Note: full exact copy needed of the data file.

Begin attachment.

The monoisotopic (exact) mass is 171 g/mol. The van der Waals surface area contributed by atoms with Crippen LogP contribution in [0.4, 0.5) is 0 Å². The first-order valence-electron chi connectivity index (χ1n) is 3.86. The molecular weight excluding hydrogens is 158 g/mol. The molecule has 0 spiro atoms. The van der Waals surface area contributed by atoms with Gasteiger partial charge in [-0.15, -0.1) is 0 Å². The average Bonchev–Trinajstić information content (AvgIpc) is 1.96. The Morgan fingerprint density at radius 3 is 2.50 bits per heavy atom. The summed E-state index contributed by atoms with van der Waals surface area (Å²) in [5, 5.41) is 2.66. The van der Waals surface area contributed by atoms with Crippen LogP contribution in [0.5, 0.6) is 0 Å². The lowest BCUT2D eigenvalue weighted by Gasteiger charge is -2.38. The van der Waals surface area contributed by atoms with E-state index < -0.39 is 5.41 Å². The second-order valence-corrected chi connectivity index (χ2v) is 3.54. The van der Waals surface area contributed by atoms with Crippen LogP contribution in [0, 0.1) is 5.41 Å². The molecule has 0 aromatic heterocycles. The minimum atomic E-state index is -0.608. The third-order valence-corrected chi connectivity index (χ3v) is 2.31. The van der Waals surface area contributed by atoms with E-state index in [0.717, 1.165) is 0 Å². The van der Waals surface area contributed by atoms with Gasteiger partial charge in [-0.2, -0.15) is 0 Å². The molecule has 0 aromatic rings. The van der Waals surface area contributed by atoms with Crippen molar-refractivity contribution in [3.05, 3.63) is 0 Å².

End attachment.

The monoisotopic (exact) mass is 171 g/mol. The van der Waals surface area contributed by atoms with Crippen LogP contribution in [0.4, 0.5) is 0 Å². The first-order valence-electron chi connectivity index (χ1n) is 3.86. The molecular weight excluding hydrogens is 158 g/mol. The molecule has 0 spiro atoms. The van der Waals surface area contributed by atoms with Gasteiger partial charge in [-0.15, -0.1) is 0 Å². The average Bonchev–Trinajstić information content (AvgIpc) is 1.96. The Morgan fingerprint density at radius 3 is 2.50 bits per heavy atom. The summed E-state index contributed by atoms with van der Waals surface area (Å²) in [5, 5.41) is 2.66. The van der Waals surface area contributed by atoms with Crippen LogP contribution in [0.5, 0.6) is 0 Å². The lowest BCUT2D eigenvalue weighted by Gasteiger charge is -2.38. The van der Waals surface area contributed by atoms with E-state index < -0.39 is 5.41 Å². The second-order valence-corrected chi connectivity index (χ2v) is 3.54. The van der Waals surface area contributed by atoms with Crippen LogP contribution in [0, 0.1) is 5.41 Å². The molecule has 0 aromatic heterocycles. The minimum atomic E-state index is -0.608. The third-order valence-corrected chi connectivity index (χ3v) is 2.31. The van der Waals surface area contributed by atoms with E-state index in [0.717, 1.165) is 0 Å². The van der Waals surface area contributed by atoms with Gasteiger partial charge in [-0.2, -0.15) is 0 Å². The molecule has 0 aromatic rings. The van der Waals surface area contributed by atoms with Crippen molar-refractivity contribution in [3.05, 3.63) is 0 Å².